Is life intended to be a race towards some human-conceived goals? Or should we spend more time strolling in the park, holding the hand of our heavenly Father, in a deep, child-like desire to please him? The scripture shows God is most focused on the state of our hearts. He simply calls us to be faithful and pay attention to what is around us.

We serve a God who is often revealed in silence. The prophet Elijah heard God in the “sound of a whisper” following the flurry of strong wind that shatters rocks, rattling earthquake, and scorching fire. Psalm 46:10 reminds us to “Be still, and know that I am God. I will be exalted among the nations, I will be exalted in the earth!” John 15 takes us deeply into the importance of a life of abiding. Jesus often withdrew to the solitude of the desert for undistracted prayer. Regular prayer is not about “trying harder” but creating space by clearing our minds. God initiates. We respond.

God can transform our busy, broken lives into new and beautiful creations. Success is not necessarily a by-product of faithfulness. God exists in our failures, too. His primary call is for caring relationships, regardless of what the day brings.

So today as you start your day with more on your “To Do” list than can possibly be accomplished, pause and remember God’s presence. We cannot work our way into his favor; we are fully accepted by his grace. We cannot be good enough to earn his love; he already loves us. We can try to push him away from our thoughts, but he already knows them… and his grace is sufficient.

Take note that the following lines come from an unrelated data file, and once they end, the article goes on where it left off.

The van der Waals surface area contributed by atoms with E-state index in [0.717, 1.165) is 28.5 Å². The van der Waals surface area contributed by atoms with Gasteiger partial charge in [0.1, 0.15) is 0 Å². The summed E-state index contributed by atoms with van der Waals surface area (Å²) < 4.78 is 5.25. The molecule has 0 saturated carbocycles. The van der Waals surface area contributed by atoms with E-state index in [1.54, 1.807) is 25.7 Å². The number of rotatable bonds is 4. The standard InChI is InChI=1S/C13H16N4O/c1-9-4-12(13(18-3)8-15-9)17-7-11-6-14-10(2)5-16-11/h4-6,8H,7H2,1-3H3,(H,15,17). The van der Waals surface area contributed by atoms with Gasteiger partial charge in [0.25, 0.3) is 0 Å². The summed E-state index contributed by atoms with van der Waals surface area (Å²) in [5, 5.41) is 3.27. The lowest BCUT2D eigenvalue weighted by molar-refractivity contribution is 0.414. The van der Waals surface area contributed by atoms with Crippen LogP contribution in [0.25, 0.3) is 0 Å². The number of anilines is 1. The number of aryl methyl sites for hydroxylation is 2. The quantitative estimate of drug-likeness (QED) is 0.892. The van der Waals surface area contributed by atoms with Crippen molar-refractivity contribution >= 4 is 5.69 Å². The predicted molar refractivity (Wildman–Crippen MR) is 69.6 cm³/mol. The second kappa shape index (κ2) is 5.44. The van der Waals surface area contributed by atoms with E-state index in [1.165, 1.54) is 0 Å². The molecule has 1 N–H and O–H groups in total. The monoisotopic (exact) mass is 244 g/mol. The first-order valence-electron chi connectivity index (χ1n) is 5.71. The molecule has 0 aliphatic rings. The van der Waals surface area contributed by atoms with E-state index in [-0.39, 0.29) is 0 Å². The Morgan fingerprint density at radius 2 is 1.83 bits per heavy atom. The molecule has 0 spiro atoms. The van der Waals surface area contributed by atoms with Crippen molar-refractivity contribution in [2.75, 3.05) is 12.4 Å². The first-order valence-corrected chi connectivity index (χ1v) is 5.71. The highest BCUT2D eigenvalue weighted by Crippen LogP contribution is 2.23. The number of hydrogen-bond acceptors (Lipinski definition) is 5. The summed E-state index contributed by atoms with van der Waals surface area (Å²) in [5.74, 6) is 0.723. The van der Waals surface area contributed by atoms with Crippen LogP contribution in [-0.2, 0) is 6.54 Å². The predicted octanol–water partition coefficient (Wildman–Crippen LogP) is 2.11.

Let’s choose to respond, by recognizing our need, and his provision provided through the cross. Now is the time to enjoy a relationship with the Creator who knows our deepest, most painful secrets, yet passionately loves us so completely. “Such knowledge is too wonderful for me, too great for me to understand!” Yes, lots to do today! What a gift.


Lord, you have examined my heart. You know my thoughts. You know everything I am going to pray before I pray it. Yet you wait expectantly for me as a parent waits for a distracted child to notice a gentle smile. Help me do no less, nor any more, than you want me to today. AMEN

Excerpt from:

City of Pah! Devos for Those in the World of Deaf/HH Teens (A&M Books, not yet released) by Bob Ayres with contributions from friends & colleagues

How to Become like your Enemy

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How to Become like your Enemy

It is really quite simple. Follow the type of advice that C.S. Lewis’ literary demon “Screwtape” might have given to his nephew “Wormwood”, a junior tempter in training. Be sure to read to the end of this blog to see the satirical nature of these suggestions.